Humble Nadal in 7th heaven at French Open
Rafael Nadal is so unflinching, so nearly unbeatable, while
sliding and grinding and pounding his way past opponent after
opponent at the French Open. Away from the red clay, Nadal is
human, of course. Humble, even.
Nadal’s mind, generally impervious to negativity on court, was
fraught with worry for the 18 or so hours he and No. 1-ranked Novak
Djokovic were made to wait, from Sunday evening into Monday
afternoon, before continuing the fourth set of their
rain-interrupted final at Roland Garros, a match filled with
While eating dinner, while leafing through his favorite Japanese
anime comic book in his hotel room before bedtime, while getting in
a pre-match practice session, Nadal focused not on the
tantalizingly close prospect of a record seventh French Open
championship, but rather on the other possible outcome: a loss in a
fourth consecutive major final against Djokovic, who in turn would
become the first man since 1969 to collect four Grand Slam titles
in a row.
”You never know if you’re going to win another one,” Nadal
said. ”Opportunities pass … Losing a fourth in a row would have
been tough for me.”
When play was halted by showers on Sunday, the No. 2-ranked
Nadal was clinging to a lead quickly shrinking as his performance
dipped and Djokovic’s rose. It wasn’t until a few minutes before
setting foot back on Court Philippe Chatrier – his favorite arena
at his favorite tournament on his favorite surface – that Nadal set
aside his anxiety. Oh, did he. Once again the King of Clay, Nadal
overwhelmed Djokovic for the 50 minutes and nine games they played
Monday, wrapping up a 6-4, 6-3, 2-6, 7-5 victory that allowed Nadal
to earn French Open trophy No. 7, breaking a tie with Bjorn
”I don’t know if I am the best or not,” said Nadal, who won
his 11th Grand Slam title overall. ”I am not the right one to say
Djokovic, for his part, had zero doubts.
”He’s definitely (the) best player in history … on this
surface,” said Djokovic, whose 27-match Grand Slam winning streak
ended, ”and results are showing that he’s one of the best
Can’t argue with that. Since his French Open debut at age 18 in
May 2005, Nadal is 52-1 for his career at the tournament, the only
loss coming to Robin Soderling in the fourth round in 2009.
Asked to explain his success on clay, Nadal pointed not to his
uppercut of a topspin-slathered forehand, or his superior returns
of serve, but rather to his movement, his mental fortitude, and
this: ”I always was scared to lose.”
Djokovic gave Nadal reason for added concern, having beaten him
in the finals at Wimbledon in July, the U.S. Open in September, and
the Australian Open in January. Djokovic was attempting to be only
the third man to win four major tournaments in succession, joining
Don Budge in 1938, and Rod Laver in 1962 and 1969.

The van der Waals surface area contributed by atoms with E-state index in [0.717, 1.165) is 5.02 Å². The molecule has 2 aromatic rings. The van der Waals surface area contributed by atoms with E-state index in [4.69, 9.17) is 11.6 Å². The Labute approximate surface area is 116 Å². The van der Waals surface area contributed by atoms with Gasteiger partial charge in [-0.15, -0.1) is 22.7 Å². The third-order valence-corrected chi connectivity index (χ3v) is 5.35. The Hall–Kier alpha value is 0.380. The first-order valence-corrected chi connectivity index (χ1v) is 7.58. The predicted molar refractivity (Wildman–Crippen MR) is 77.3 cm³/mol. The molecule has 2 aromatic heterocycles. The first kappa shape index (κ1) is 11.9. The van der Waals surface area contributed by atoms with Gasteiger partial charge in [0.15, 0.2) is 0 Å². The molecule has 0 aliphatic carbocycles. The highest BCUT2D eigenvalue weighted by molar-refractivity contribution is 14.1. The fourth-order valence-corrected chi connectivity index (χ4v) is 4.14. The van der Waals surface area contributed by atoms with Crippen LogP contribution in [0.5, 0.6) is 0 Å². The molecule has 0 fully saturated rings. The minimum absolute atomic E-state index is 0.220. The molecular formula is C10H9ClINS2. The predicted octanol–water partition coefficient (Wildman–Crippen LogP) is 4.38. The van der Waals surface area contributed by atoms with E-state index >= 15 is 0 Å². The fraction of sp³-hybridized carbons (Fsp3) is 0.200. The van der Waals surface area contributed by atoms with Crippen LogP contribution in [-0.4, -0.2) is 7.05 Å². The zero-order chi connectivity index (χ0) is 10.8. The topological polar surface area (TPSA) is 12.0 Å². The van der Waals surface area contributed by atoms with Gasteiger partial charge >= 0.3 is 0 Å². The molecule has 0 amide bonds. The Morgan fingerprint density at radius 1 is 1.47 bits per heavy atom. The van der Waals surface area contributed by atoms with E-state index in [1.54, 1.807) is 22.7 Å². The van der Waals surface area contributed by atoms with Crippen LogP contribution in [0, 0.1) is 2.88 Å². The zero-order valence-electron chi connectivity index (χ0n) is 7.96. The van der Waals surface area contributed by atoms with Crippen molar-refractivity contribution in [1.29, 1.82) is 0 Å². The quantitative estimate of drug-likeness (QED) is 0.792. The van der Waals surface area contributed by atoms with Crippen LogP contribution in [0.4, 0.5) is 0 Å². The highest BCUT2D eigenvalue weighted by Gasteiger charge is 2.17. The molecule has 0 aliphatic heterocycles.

Alas, Djokovic ran into Nadal at Roland Garros. The same thing
happened to Roger Federer in 2006 and `07, when his Grand Slam bids
fell one win short because of losses to Nadal in the French Open
”For us, it was very important to win here now against
Djokovic, because we knew that if he won again, the fourth one,
then (Rafa) completing a Grand Slam of losses would have been
ugly,” said Toni Nadal, Rafael’s uncle and coach. ”And we were
very close to doing that.”
Instead, his nephew gained ground on Federer’s record of 16
Grand Slam titles, tying Borg and Laver for fourth place.
Borg walked away from the sport at age 25 after losing the 1981
Wimbledon and U.S. Open finals to John McEnroe.
”If Borg had kept playing until he was 30, he might have won 10
French Opens – something Nadal could wind up doing if he keeps
playing,” said Corrado Barazzutti, a top-10 player in the 1970s
who lost all 10 career matches against the Swede.
”Borg was a player who, particularly on red clay, was
unbeatable, in my opinion. Facing him on a court was like being
trapped in a tunnel. It was dark. You couldn’t move,” Barazzutti
said. ”That must be what it’s like to play Nadal.”
Even a passing shower that the players waited out on the
sideline didn’t slow Nadal on this afternoon. He’s from the island
of Mallorca, and loves to spend his rare downtime playing golf or
hanging out at the beach or fishing.
Nadal dropped to his knees on winning and covered his face,
thick strips of white tape covering the knuckles and fingertips of
his racket-wielding left hand. He rose, chucked his racket, and
clambered into the stands for a group hug with his father and
various members of his entourage. Then he leaped into Toni’s arms,
spilling his uncle’s bottle of water.
”When you lose, it’s because you don’t deserve the title,”
Nadal said. ”So in my mind, this was the final I had to win.
That’s why I was so emotional.”
Nearly two hours later, Nadal and more than a dozen others
gathered on the court for a photo session of the sort you might see
at a wedding. First, everyone stood together for a picture, Nadal
cradling the trophy. Then came various two-person poses: Rafa with
Dad; Rafa with Uncle Toni; Rafa with his buddy Pau Gasol of the Los
Might seem a tad over-the-top for a guy who’s done this so many
Then again, you only win your seventh French Open trophy
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